“Like Muhammad Ali puts it, we are all—black and brown and poor—victims of the same system of oppression.” – Rev. Martin Luther King, Jr.
Happy Birthday Muhammad Ali! Mainstream media continues to revere him for his extraordinary achievements as an athlete and his influential oratory style (How many of us have alleged to “float like a butterfly, sting like a bee”?). However, Ali is beloved to the progressive community and the African diaspora for his candid criticism of racial discrimination and poverty as well as his refusal to be inducted in the US Army during the Vietnam War due to his religious beliefs. Ali could have exercised his class privilege, entered the army and fought entertaining exhibition bouts without ever being in any physical danger. Instead, he chose to take a principled stand which in the short run cost him millions of dollars and some of his peak years as a boxing champion. In the long run, Ali’s example made him a legend.
To learn more about Muhammad Ali, see the Academy Award-winning film When we Were Kings, or read this Dave Zirin article in The Nation.
I am, in the words of Black twitter, #ActualBlack. I say this not to endorse “identity policing” but to point out:
- I have parents, grandparents and great grandparents who were forced to cope with the following forms of White supremacy (in chronological order): the TransAtlantic Slave Trade, lynching, segregation, mass incarceration, and microaggressions.
- My body, skin, hair, voice, accent (or lack of accent), sashay, and personal aesthetics are to some degree disturbing in all public and private institutions (except for prisons and the morgue).
- I did not sign up for this club, but I am proud to be a member.
In all seriousness, I have been thinking a lot about the question: Why has the outing of Rachel Dolezal and Andrea Smith as White – allegedly – caused such a sensation?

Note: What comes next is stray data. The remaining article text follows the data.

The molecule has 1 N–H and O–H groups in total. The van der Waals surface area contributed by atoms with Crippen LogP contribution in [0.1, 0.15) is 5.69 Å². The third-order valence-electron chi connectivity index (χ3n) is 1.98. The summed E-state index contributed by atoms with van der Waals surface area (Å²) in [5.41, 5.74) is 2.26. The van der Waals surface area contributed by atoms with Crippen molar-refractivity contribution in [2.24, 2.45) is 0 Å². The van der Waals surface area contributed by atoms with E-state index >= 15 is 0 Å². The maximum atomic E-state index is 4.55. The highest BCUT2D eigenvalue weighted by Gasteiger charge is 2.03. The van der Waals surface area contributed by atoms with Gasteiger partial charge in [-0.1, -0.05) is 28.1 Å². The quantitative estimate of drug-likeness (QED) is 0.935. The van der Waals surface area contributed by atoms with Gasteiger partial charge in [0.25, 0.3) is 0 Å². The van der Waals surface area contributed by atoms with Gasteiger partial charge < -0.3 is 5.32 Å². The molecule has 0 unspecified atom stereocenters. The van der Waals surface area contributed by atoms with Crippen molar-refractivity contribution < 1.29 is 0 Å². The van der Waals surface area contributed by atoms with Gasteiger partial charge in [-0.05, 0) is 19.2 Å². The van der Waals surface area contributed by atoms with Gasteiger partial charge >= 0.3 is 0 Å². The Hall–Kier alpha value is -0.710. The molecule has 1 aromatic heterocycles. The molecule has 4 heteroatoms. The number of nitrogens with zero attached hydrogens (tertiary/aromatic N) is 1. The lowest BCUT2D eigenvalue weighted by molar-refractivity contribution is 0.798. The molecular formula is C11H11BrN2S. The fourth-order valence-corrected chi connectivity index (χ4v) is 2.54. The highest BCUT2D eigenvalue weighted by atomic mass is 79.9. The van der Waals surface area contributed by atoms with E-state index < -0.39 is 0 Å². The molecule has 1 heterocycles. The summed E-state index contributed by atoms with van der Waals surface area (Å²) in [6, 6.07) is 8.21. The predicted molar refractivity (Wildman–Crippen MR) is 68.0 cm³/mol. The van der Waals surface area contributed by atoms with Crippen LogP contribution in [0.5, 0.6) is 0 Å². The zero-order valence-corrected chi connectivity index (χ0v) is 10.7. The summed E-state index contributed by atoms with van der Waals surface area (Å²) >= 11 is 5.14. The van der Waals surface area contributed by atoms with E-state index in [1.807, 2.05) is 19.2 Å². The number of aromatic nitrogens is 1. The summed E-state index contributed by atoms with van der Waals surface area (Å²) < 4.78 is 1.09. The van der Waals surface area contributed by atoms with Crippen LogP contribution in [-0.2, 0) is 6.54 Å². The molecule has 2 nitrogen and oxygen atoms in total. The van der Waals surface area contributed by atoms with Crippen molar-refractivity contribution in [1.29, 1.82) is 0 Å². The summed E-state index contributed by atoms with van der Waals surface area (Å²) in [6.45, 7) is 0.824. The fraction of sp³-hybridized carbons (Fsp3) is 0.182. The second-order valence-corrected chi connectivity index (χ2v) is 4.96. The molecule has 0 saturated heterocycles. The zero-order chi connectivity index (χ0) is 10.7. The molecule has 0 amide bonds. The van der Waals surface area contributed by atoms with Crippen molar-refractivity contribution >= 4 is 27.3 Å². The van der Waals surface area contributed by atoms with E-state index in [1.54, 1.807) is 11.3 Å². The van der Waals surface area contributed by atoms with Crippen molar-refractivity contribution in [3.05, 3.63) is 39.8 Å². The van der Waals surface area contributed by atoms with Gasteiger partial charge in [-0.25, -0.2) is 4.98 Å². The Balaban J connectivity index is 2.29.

Black and Cuba director Robin J. Hayes discusses “Socially Engaged Art as a Tool for Social Justice” at UnionDocs Socially Engaged Documentary Art Seminar Sunday June 21, 2015 10:30am 322 Union Avenue, Brooklyn, NY 11211. For filmmakers, artists and cultural producers, the seminar offers vital information about the theory and practice of documentary making with a purpose. Tell them Progressive Pupil sent you and get 20% off conference registration with promocode SEDA15. Learn more at http://www.uniondocs.org/socially-engaged-documentary-art/. Share with a friend who wants to make films for their communities.
[vimeo 30514311 w=500 h=281]
At the age of 96, Chinese American grassroots activist, organizer, philosopher and author Grace Lee Boggs has more than seven decades of experience in Civil Rights activism, the Black Power movement, feminism, labor rights, Asian American rights, and environmental and food justice. Boggs, along with her husband and fellow activist, James Boggs, founded Detroit Summer — a multiracial, inter-generational collective based in Detroit. This collective has been working to transform communities through youth leadership, creativity and collective action for over 20 years.
Dr. Robin J. Hayes, director of the award-winning documentary Black and Cuba will be on New York City’s WBAI today Tuesday April 14 at 2pm EST to discuss the film and “Feeling a Foreigner” on the Artsy Fartsy Show. Listen live or download here.
It’s 9:30pm and you’ve been waiting in your local public emergency room for 6 hours. You have yet to see a doctor and don’t know when you will actually be able to. I’ve certainly been there on many occasions. As a student and a diabetic with limit financial resources and no insurance, New York City’s Bellevue Hospital is where I can receive care and very low-cost medication (insulin for $2…unheard of!). And so have millions of Americans. In today’s economy, many find themselves uninsured and without a primary care provider. Because of this, ER doctors wind up treating anything from a common cold, to serious complications. Unfortunately this has been an all too familiar scenario for many in underserved communities of color, where a trip to the ER seems more feasible for immediate treatment, than the expense of continual preventative care (regular check-ups, medical prescriptions, and supplies).